How Long Does Coronavirus Live in Your Beard?

Your facial hair is a threat, just not in the way you might think.

Covid_Beard

A vaccine may finally be on the way, but we still have plenty of time left to worry about COVID-19. One danger you might not have thought of, even after all these months, is the possibility that even though you’re wearing a mask religiously, coronavirus might end up on your facial hair. If this sounds retroactively worrisome, well, there’s some good news! The bad news is you should have been concerned about something else entirely. 

It’s not that getting the coronavirus on your beard is safe; scientists aren’t even sure how long the coronavirus stays a threat there. “We know from other viruses that virus particles can live on strands of hair, or clothing and cloth, which we call fomite transmission,” says dermatologist Dr. Anthony Rossi of the Memorial Sloan Kettering Cancer Center. “But it’s not really well understood how long Covid-19 would last on things like these.”

The aforementioned good news is that getting the coronavirus from “fomites” like clothes and hair — as well as surfaces of things like door handles, packages etc. — seems to be less likely than originally thought, according to a recent study in The Lancet medical journal. “Luckily, we’re not seeing a lot of transmission from inanimate surfaces,” confirms Rossi. So if you’re concerned about touching an infected surface and transferring it to your beard by giving it a good scratch, and then getting infected from it, you can rest a bit easier (although that’s no reason to stop regularly washing your hands, of course). 

The second way the coronavirus can get on your facial hair is by having someone who’s infected cough, breathe, or sneeze near you, expelling droplets into the air which could land on any facial hair that isn’t covered by your mask. “Virus transmission [this way] depends on multiple factors, including viral load,” explains Rossi, referring to the measurement of just how much of the virus is in the fluids released by the cough or sneeze. For your exposed beard to get hit with a massive load (so to speak), you’d need to be exposed to a lot of droplets (e.g., breaking the six-feet-apart rule or getting too near a sneeze). At this point, though, the main concern would obviously be your mouth and nostrils, rather than your beard.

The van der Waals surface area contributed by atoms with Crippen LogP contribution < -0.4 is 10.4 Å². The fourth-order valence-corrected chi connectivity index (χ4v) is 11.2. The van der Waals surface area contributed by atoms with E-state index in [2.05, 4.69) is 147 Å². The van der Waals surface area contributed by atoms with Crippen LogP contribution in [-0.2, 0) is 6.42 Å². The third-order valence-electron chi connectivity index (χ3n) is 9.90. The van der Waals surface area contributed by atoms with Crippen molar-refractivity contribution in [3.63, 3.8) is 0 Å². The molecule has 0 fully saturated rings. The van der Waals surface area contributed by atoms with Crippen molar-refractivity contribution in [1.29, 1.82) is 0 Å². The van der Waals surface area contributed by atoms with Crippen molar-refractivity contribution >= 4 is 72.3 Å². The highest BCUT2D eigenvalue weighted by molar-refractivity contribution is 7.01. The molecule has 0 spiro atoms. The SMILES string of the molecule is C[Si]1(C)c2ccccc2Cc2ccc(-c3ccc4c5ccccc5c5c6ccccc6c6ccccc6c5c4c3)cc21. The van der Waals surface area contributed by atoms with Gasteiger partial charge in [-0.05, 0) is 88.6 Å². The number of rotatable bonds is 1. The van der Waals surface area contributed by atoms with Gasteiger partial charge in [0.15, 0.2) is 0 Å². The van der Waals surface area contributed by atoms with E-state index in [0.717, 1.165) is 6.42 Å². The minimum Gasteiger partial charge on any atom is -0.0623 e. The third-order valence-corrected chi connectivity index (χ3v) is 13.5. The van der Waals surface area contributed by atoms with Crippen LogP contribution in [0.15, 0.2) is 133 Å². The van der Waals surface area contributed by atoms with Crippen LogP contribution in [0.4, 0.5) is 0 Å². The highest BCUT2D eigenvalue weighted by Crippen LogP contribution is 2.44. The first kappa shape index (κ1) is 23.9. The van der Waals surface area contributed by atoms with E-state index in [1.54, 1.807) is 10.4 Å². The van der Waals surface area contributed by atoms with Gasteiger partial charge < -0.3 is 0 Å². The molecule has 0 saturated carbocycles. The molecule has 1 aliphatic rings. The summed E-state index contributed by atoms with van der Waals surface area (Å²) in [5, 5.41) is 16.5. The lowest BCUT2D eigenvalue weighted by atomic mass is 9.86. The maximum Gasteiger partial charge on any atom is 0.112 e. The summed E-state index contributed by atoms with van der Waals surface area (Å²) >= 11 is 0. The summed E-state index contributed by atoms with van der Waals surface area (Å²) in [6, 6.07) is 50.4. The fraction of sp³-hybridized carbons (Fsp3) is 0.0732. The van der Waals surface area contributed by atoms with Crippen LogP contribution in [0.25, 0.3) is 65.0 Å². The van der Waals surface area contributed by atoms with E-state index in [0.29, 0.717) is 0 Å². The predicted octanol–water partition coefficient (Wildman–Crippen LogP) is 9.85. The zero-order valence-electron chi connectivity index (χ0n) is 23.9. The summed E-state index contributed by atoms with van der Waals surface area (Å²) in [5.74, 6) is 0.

But beards do present a different risk of infection, and it’s a huge one. “If you’re wearing a mask and you have a beard [sticking out], the mask isn’t going to make a proper seal around your face,” warns Rossi. “You really need a tight seal for a mask to be effective.” In fact, if any of your facial hair ranges outside your mask, the hairs are preventing the edge of your mask from lying flush around your face. If someone’s releasing those infected droplets into the air near you, you can inhale those misty, sometimes imperceptible droplets through the gaps between your skin and the mask that your facial hair creates. 

Again, whether the coronavirus gets on your beard or not at that point is moot, no matter how long it might or might not stick around there. So either get a mask that completely accounts for your facial hair, or get a good shave.